Puckett wouldn’t say how many procedures he has performed or how many cosmetic procedures are done annually at University Hospital. He said less than 10 percent of all surgical procedures, both cosmetic and reconstructive, are performed on college-aged patients. But he said he’s seen significant increases in the 18-to-24 age group.
Surgery for the young
State and local statistics regarding cosmetic surgeries are hard to find. Neither the Missouri Hospital Association nor the state Department of Health could provide numbers of procedures per year or types of surgeries by age because hospitals and surgical clinics are not required to report them.
Gregory Croll has practiced as a board-certified plastic and reconstructive surgeon in Columbia since 1991. Of the nearly 100 cosmetic procedures he does each year, 10 percent to 15 percent are for college-aged patients. Breast augmentation is the most common.
Croll said the cosmetic-surgery portion of his practice is small. He said he’s pleased with the local and national trends because it is good for business.
“I would like to see the trends increasing,” Croll said. “I can’t see why they shouldn’t, except for some economic impact like 9/11. Columbia is mirroring the national trend. It’s just a matter of the fact that we are subject to the same economic forces nationally. If conditions are looking bleak, procedures will decrease.”
Media coverage and “makeover” reality shows dealing with cosmetic surgery have helped drive the trends, Puckett said, especially in the 18-to-24 age group. Although this has led to a greater awareness of the power of plastic surgery and lessened its stigma, some surgeons don’t appreciate the way it is portrayed on television.
“A lot of the coverage is a bit of an embarrassment to plastic surgeons,” Puckett said. “The reality shows are putting forward a face we don’t particularly like, but they do bring attention to the concept of plastic surgery.”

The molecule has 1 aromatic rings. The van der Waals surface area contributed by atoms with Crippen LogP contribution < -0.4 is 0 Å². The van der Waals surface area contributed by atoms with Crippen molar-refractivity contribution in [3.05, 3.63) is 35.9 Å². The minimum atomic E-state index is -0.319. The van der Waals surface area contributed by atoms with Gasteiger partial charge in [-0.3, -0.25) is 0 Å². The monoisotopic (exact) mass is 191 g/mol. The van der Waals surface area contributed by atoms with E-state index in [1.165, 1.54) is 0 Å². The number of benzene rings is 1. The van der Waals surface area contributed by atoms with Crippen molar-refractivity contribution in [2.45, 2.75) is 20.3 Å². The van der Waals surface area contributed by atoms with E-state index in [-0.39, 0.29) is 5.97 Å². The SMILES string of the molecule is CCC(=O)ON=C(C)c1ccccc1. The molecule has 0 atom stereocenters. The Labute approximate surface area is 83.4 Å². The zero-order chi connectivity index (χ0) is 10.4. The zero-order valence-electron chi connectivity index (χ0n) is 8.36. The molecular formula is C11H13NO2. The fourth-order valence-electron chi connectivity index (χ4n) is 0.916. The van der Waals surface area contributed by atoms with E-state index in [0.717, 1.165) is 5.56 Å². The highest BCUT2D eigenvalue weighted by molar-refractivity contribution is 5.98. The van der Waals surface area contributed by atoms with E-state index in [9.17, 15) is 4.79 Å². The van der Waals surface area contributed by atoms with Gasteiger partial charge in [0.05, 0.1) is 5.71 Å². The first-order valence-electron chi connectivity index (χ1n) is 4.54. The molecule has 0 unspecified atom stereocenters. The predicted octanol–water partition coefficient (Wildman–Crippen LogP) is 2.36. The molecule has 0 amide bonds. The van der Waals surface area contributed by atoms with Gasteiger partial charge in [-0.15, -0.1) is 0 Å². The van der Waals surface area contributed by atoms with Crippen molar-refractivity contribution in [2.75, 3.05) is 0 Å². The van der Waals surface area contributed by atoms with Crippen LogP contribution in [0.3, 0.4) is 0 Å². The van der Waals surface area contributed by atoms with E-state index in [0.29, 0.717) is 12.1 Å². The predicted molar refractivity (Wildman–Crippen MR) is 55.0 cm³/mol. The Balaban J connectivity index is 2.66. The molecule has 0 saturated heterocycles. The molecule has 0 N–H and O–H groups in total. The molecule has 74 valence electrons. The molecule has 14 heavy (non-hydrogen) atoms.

While in New York for part of his plastic-surgery residency, Croll said, he witnessed dozens of rhinoplasties done on 16- and 17-year-old girls.
“I don’t see any patients less than 18 years old,” Croll said. “If I saw a 16-year-old that wanted any cosmetic surgery, I’d tell the parents that it is a lifelong thing to be responsible for. Patients should be making their decisions on their own, not the parents.”
Cosmetic surgery for young people is not all about rhinoplasties or breast implants.
At age 11, Jennifer Kowal, now 19, had had enough of what she calls her “elf ear.”
“In all my pictures, this one ear was always poking out of my hair,” Kowal said. “I was very self-conscious of it. I was always pulling my hair over to one side.”
With her parents’ permission, she decided to fix her ear surgically, a decision she doesn’t regret. She is not embarrassed about it, either
“My parents were fine with it,” said Kowal, anMU freshman. “But if I wanted my nose or boobs done, they would not have had the same reaction.”
Not every young person in Columbia who wants elective cosmetic surgery gets it. Puckett and Croll said they carefully assess whether the person’s physical defect can be corrected properly and if the patient understands all the risks involved. They only select those who are mature and have realistic expectations of what they will look like after surgery.
“If they think, ‘If I only had better-looking breasts again,’ it may not work for them,” Croll said.